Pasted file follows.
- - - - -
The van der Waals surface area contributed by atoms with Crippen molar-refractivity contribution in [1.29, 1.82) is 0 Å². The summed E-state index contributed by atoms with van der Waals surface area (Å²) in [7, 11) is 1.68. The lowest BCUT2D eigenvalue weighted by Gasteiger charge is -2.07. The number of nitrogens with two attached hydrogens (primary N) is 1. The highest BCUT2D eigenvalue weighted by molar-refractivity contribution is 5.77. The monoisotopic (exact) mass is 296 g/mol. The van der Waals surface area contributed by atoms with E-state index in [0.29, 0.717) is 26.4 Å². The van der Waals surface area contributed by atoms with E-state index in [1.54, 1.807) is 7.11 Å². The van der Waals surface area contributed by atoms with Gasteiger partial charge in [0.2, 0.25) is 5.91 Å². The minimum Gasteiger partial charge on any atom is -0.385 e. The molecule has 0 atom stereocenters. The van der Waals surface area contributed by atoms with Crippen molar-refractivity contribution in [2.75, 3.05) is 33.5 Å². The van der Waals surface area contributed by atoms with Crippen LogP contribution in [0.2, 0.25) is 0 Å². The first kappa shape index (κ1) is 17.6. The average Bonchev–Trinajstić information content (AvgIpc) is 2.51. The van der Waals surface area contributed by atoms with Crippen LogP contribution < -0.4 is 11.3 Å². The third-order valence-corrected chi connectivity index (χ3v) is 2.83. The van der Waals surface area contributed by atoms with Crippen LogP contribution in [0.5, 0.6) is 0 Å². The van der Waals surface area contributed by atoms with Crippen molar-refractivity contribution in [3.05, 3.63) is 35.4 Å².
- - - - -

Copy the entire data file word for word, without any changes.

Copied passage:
The van der Waals surface area contributed by atoms with Crippen molar-refractivity contribution in [1.29, 1.82) is 0 Å². The summed E-state index contributed by atoms with van der Waals surface area (Å²) in [7, 11) is 1.68. The lowest BCUT2D eigenvalue weighted by Gasteiger charge is -2.07. The number of nitrogens with two attached hydrogens (primary N) is 1. The highest BCUT2D eigenvalue weighted by molar-refractivity contribution is 5.77. The monoisotopic (exact) mass is 296 g/mol. The van der Waals surface area contributed by atoms with E-state index in [0.29, 0.717) is 26.4 Å². The van der Waals surface area contributed by atoms with E-state index in [1.54, 1.807) is 7.11 Å². The van der Waals surface area contributed by atoms with Gasteiger partial charge in [0.2, 0.25) is 5.91 Å². The minimum Gasteiger partial charge on any atom is -0.385 e. The molecule has 0 atom stereocenters. The van der Waals surface area contributed by atoms with Crippen molar-refractivity contribution in [2.75, 3.05) is 33.5 Å². The van der Waals surface area contributed by atoms with Crippen LogP contribution in [0.2, 0.25) is 0 Å². The first kappa shape index (κ1) is 17.6. The average Bonchev–Trinajstić information content (AvgIpc) is 2.51. The van der Waals surface area contributed by atoms with Crippen LogP contribution < -0.4 is 11.3 Å². The third-order valence-corrected chi connectivity index (χ3v) is 2.83. The van der Waals surface area contributed by atoms with Crippen LogP contribution in [0.5, 0.6) is 0 Å². The van der Waals surface area contributed by atoms with Crippen molar-refractivity contribution in [3.05, 3.63) is 35.4 Å².